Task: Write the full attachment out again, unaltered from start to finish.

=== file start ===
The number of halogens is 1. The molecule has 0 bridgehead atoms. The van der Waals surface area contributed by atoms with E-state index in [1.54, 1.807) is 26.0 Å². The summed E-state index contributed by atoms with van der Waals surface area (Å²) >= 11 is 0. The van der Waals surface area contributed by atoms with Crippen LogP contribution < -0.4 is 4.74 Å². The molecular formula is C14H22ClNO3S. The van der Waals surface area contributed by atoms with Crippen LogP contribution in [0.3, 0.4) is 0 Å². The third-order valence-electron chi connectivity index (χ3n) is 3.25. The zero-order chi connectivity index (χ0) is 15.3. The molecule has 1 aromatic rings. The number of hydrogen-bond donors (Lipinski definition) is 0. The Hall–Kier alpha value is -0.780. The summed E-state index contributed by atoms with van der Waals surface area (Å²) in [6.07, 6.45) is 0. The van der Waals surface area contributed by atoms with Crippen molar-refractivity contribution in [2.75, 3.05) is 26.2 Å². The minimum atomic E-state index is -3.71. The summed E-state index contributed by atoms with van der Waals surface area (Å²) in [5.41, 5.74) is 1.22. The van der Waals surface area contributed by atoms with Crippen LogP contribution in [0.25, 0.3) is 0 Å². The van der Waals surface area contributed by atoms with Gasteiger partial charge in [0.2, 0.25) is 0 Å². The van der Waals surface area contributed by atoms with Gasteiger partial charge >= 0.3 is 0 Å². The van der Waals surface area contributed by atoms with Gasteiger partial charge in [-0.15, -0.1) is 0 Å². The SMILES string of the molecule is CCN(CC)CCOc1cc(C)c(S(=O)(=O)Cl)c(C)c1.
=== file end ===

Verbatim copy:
The number of halogens is 1. The molecule has 0 bridgehead atoms. The van der Waals surface area contributed by atoms with E-state index in [1.54, 1.807) is 26.0 Å². The summed E-state index contributed by atoms with van der Waals surface area (Å²) >= 11 is 0. The van der Waals surface area contributed by atoms with Crippen LogP contribution < -0.4 is 4.74 Å². The molecular formula is C14H22ClNO3S. The van der Waals surface area contributed by atoms with Crippen LogP contribution in [0.3, 0.4) is 0 Å². The third-order valence-electron chi connectivity index (χ3n) is 3.25. The zero-order chi connectivity index (χ0) is 15.3. The molecule has 1 aromatic rings. The number of hydrogen-bond donors (Lipinski definition) is 0. The Hall–Kier alpha value is -0.780. The summed E-state index contributed by atoms with van der Waals surface area (Å²) in [6.07, 6.45) is 0. The van der Waals surface area contributed by atoms with Crippen molar-refractivity contribution in [2.75, 3.05) is 26.2 Å². The minimum atomic E-state index is -3.71. The summed E-state index contributed by atoms with van der Waals surface area (Å²) in [5.41, 5.74) is 1.22. The van der Waals surface area contributed by atoms with Crippen LogP contribution in [0.25, 0.3) is 0 Å². The van der Waals surface area contributed by atoms with Gasteiger partial charge in [0.2, 0.25) is 0 Å². The van der Waals surface area contributed by atoms with Gasteiger partial charge >= 0.3 is 0 Å². The van der Waals surface area contributed by atoms with Gasteiger partial charge in [-0.15, -0.1) is 0 Å². The SMILES string of the molecule is CCN(CC)CCOc1cc(C)c(S(=O)(=O)Cl)c(C)c1.